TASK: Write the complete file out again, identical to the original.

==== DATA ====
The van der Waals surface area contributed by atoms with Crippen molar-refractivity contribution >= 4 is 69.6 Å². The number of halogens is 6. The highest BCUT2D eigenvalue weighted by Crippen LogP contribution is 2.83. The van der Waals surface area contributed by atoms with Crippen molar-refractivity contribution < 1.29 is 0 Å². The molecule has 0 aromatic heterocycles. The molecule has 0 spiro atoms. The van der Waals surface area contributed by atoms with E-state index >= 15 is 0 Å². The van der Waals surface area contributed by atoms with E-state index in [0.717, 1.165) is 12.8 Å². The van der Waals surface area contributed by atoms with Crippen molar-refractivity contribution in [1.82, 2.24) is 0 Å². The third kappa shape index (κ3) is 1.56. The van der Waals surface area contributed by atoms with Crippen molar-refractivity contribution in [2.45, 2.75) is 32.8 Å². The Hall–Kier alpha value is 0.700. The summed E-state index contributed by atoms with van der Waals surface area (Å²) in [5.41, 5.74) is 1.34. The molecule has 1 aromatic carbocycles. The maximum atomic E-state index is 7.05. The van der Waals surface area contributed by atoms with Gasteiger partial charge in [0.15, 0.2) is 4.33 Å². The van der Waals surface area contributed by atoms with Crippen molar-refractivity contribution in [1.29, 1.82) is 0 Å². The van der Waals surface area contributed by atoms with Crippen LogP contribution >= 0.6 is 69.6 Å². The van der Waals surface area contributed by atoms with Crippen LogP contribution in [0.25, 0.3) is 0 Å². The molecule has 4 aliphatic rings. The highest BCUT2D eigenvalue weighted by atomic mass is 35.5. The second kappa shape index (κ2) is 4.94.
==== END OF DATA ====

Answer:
The van der Waals surface area contributed by atoms with Crippen molar-refractivity contribution >= 4 is 69.6 Å². The number of halogens is 6. The highest BCUT2D eigenvalue weighted by Crippen LogP contribution is 2.83. The van der Waals surface area contributed by atoms with Crippen molar-refractivity contribution < 1.29 is 0 Å². The molecule has 0 aromatic heterocycles. The molecule has 0 spiro atoms. The van der Waals surface area contributed by atoms with E-state index >= 15 is 0 Å². The van der Waals surface area contributed by atoms with E-state index in [0.717, 1.165) is 12.8 Å². The van der Waals surface area contributed by atoms with Crippen molar-refractivity contribution in [1.82, 2.24) is 0 Å². The third kappa shape index (κ3) is 1.56. The van der Waals surface area contributed by atoms with Crippen molar-refractivity contribution in [2.45, 2.75) is 32.8 Å². The Hall–Kier alpha value is 0.700. The summed E-state index contributed by atoms with van der Waals surface area (Å²) in [5.41, 5.74) is 1.34. The molecule has 1 aromatic carbocycles. The maximum atomic E-state index is 7.05. The van der Waals surface area contributed by atoms with Gasteiger partial charge in [0.15, 0.2) is 4.33 Å². The van der Waals surface area contributed by atoms with Crippen molar-refractivity contribution in [1.29, 1.82) is 0 Å². The van der Waals surface area contributed by atoms with Crippen LogP contribution >= 0.6 is 69.6 Å². The van der Waals surface area contributed by atoms with Crippen LogP contribution in [0.25, 0.3) is 0 Å². The molecule has 4 aliphatic rings. The highest BCUT2D eigenvalue weighted by atomic mass is 35.5. The second kappa shape index (κ2) is 4.94.